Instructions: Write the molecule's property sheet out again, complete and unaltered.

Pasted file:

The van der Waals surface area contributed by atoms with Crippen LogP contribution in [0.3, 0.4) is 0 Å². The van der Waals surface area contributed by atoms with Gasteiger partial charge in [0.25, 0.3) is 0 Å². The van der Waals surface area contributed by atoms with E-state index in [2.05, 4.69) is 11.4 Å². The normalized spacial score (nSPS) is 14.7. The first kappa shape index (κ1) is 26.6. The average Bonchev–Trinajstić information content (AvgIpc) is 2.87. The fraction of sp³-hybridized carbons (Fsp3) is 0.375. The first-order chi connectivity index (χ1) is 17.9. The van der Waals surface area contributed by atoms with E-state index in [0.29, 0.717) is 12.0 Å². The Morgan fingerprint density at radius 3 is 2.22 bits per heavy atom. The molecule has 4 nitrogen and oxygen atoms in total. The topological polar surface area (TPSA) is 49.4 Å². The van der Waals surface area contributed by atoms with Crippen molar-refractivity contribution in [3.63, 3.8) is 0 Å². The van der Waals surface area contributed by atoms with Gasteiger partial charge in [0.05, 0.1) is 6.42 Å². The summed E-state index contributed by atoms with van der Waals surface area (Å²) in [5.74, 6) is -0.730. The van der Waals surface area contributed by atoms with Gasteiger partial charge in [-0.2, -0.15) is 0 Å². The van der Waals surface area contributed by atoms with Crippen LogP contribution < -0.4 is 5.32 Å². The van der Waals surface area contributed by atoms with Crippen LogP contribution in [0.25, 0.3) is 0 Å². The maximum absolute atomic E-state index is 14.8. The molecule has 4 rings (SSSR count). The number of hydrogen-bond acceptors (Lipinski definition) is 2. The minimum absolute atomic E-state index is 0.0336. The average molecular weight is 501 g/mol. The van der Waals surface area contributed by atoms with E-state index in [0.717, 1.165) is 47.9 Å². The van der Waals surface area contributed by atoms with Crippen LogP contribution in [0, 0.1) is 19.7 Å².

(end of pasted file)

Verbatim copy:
The van der Waals surface area contributed by atoms with Crippen LogP contribution in [0.3, 0.4) is 0 Å². The van der Waals surface area contributed by atoms with Gasteiger partial charge in [0.25, 0.3) is 0 Å². The van der Waals surface area contributed by atoms with E-state index in [2.05, 4.69) is 11.4 Å². The normalized spacial score (nSPS) is 14.7. The first kappa shape index (κ1) is 26.6. The average Bonchev–Trinajstić information content (AvgIpc) is 2.87. The fraction of sp³-hybridized carbons (Fsp3) is 0.375. The first-order chi connectivity index (χ1) is 17.9. The van der Waals surface area contributed by atoms with E-state index in [0.29, 0.717) is 12.0 Å². The Morgan fingerprint density at radius 3 is 2.22 bits per heavy atom. The molecule has 4 nitrogen and oxygen atoms in total. The topological polar surface area (TPSA) is 49.4 Å². The van der Waals surface area contributed by atoms with Crippen molar-refractivity contribution in [3.63, 3.8) is 0 Å². The van der Waals surface area contributed by atoms with Gasteiger partial charge in [0.05, 0.1) is 6.42 Å². The summed E-state index contributed by atoms with van der Waals surface area (Å²) in [5.74, 6) is -0.730. The van der Waals surface area contributed by atoms with Gasteiger partial charge in [-0.2, -0.15) is 0 Å². The van der Waals surface area contributed by atoms with Crippen LogP contribution < -0.4 is 5.32 Å². The van der Waals surface area contributed by atoms with Crippen LogP contribution in [0.25, 0.3) is 0 Å². The maximum absolute atomic E-state index is 14.8. The molecule has 4 rings (SSSR count). The number of hydrogen-bond acceptors (Lipinski definition) is 2. The minimum absolute atomic E-state index is 0.0336. The average molecular weight is 501 g/mol. The van der Waals surface area contributed by atoms with E-state index in [0.717, 1.165) is 47.9 Å². The van der Waals surface area contributed by atoms with Crippen LogP contribution in [0, 0.1) is 19.7 Å².